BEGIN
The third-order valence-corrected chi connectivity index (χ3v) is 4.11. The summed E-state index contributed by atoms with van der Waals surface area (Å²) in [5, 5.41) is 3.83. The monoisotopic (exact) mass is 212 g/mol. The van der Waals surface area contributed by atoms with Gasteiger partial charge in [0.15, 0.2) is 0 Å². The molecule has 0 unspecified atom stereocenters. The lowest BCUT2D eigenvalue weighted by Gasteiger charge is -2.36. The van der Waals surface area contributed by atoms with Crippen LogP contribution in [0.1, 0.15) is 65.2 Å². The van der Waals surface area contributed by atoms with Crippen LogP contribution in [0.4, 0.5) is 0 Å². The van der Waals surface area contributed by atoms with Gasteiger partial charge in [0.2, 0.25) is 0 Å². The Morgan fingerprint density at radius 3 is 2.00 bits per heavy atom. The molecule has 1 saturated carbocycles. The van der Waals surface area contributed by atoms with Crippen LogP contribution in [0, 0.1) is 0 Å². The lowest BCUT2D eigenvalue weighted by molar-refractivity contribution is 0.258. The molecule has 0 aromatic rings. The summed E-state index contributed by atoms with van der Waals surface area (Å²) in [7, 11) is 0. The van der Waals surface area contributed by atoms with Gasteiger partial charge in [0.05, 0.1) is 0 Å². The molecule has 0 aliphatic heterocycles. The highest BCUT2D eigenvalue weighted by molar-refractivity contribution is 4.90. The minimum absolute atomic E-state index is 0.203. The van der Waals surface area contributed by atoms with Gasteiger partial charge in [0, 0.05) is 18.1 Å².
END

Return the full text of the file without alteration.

The third-order valence-corrected chi connectivity index (χ3v) is 4.11. The summed E-state index contributed by atoms with van der Waals surface area (Å²) in [5, 5.41) is 3.83. The monoisotopic (exact) mass is 212 g/mol. The van der Waals surface area contributed by atoms with Gasteiger partial charge in [0.15, 0.2) is 0 Å². The molecule has 0 unspecified atom stereocenters. The lowest BCUT2D eigenvalue weighted by Gasteiger charge is -2.36. The van der Waals surface area contributed by atoms with Crippen LogP contribution in [0.1, 0.15) is 65.2 Å². The van der Waals surface area contributed by atoms with Crippen LogP contribution in [0.4, 0.5) is 0 Å². The van der Waals surface area contributed by atoms with Gasteiger partial charge in [0.2, 0.25) is 0 Å². The Morgan fingerprint density at radius 3 is 2.00 bits per heavy atom. The molecule has 1 saturated carbocycles. The van der Waals surface area contributed by atoms with Crippen LogP contribution in [0, 0.1) is 0 Å². The lowest BCUT2D eigenvalue weighted by molar-refractivity contribution is 0.258. The molecule has 0 aromatic rings. The summed E-state index contributed by atoms with van der Waals surface area (Å²) in [7, 11) is 0. The van der Waals surface area contributed by atoms with Gasteiger partial charge in [0.05, 0.1) is 0 Å². The molecule has 0 aliphatic heterocycles. The highest BCUT2D eigenvalue weighted by molar-refractivity contribution is 4.90. The minimum absolute atomic E-state index is 0.203. The van der Waals surface area contributed by atoms with Gasteiger partial charge in [0, 0.05) is 18.1 Å².